Last week I shared my journey from discovering my passion for entrepreneurism through my development as an intern. If you missed it, I recommend you read Part 1 before proceeding with Part 2 below.
Seventeen feet long and 8 feet wide, we claimed a corner of our new basement and equipped it with a used Dell tower, a huge VGA monitor, a printer, an internet connection and a new telephone line. An old student version of AutoCAD and the MS Office basics would get us started.
The Construction Documents Company was in business.
With my expertise in surveying existing conditions, I launched a direct mail marketing campaign (though I had no idea that’s what it was called) aimed at local sole proprietors and small firms. I created a simple, well designed postcard pitching the idea that architects could make more money by hiring me to measure and document the existing conditions for each of their new projects. It worked beautifully. I quickly became an integral part of several firms’ processes and earned a nice income to supplement Annmarie’s full time salary. I was running my own business and the bills were being paid.
Annmarie McCarthy, Architect
Annmarie completed her internship requirements, passed the Architecture Registration Exam and became licensed. This was the final piece to the puzzle. We had an office, a staff (me) and now we had a license. Annmarie McCarthy, Architect was launched. We did it. We had started our own architecture firm.
I began networking locally in order to get our name out among our potential clients as I continued to work for local architects through The Construction Documents Company.
Annmarie and I were 28 years old. We had no experience as business owners, no real savings and no clients. Finding that first project was not going to be easy, but we had faith and were certain that we would succeed.
Albertus Magnus, Prince of Broadlawns
Not long after launching “the firm,” our first commission came from a very unexpected source. His name was Albertus Magnus, Prince of Broadlawns. When starting, we never imagined that our hard work would lead us to royalty, but that is exactly what happened.
Albert was about 80 pounds, had long blond hair and a pink nose. A friend of Annmarie’s heard through a friend that a local family had four golden retrievers and needed to find homes for them. A family member had become ill and the dogs needed more attention than they could be given. Having recently purchased our own little cottage in the woods, we thought it was time to grow our family (and we weren’t yet ready for any “two-leggeds”.)
Broadlawns is an estate in Bedford, New York. Among several smaller accessory buildings, a large barn and a guest house, the main house is a large white manor built around the turn of the century. As we rolled down the manicured gravel drive, Red, Daisy and Albert were there to greet us.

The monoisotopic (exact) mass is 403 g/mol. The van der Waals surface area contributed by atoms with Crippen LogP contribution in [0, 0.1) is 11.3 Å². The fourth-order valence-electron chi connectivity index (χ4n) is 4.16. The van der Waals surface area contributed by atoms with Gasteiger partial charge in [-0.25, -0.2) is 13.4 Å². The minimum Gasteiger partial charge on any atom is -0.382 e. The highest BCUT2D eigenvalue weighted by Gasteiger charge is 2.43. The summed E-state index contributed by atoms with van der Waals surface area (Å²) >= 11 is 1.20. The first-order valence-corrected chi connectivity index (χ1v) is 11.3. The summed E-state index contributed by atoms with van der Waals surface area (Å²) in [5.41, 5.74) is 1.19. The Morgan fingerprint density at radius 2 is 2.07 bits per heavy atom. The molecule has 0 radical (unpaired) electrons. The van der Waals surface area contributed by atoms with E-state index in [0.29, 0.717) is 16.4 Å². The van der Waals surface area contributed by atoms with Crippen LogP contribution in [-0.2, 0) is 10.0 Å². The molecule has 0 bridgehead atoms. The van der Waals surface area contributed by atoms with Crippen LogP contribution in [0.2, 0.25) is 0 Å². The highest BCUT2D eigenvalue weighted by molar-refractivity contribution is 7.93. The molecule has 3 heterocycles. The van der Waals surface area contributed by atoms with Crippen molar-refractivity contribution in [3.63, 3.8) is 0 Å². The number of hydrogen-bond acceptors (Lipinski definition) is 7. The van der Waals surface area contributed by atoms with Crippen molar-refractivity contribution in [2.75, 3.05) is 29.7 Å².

Penny and Joe are the nicest people you’ll ever meet. Their warmth and gracious hospitality instantly put Annmarie and I at ease. Over a glass of iced tea, we talked about our lives and our plans for the future. Although it was officially an interview to determine whether or not we were a good match for one of their beloved goldens, as we talked, we all knew that we would become friends.
As we sat at the kitchen table, we learned that Penny had recently resigned from her position as a nurse and was in the early stages of opening a new restaurant in nearby Bedford Village. She and her partner had a contractor lined up, but they were looking for a talented architect.
We left Broadlawns that night with a couple of decisions to make. Which retriever was right for us and what should we wear to our first meeting as Penny’s new architects.
The opportunity that Penny presented us was amazing. The space she leased was home to another restaurant for decades and all the services were already in their proper place. Our job as her architect was to transform a greasy hole-in-the-wall into an elegant, yet informal local eatery called Meetinghouse. We were commissioned to design the interior architecture, built-in furnishing, all the finishes, a full bar and complete graphics for letterhead, menus and signage. It was not only our first project, it was our dream project.
Albert lived with us for many years. Penny and Joe became good friends and are great business references to this day. They trusted us to care for a dog they loved and helped to launch the firm that one day would become Fivecat Studio.
Next week I will share Part 3 of How I Started My Own Architecture Firm. Meetinghouse lead to many new projects and an early rebranding of the firm. I will tell you how and why.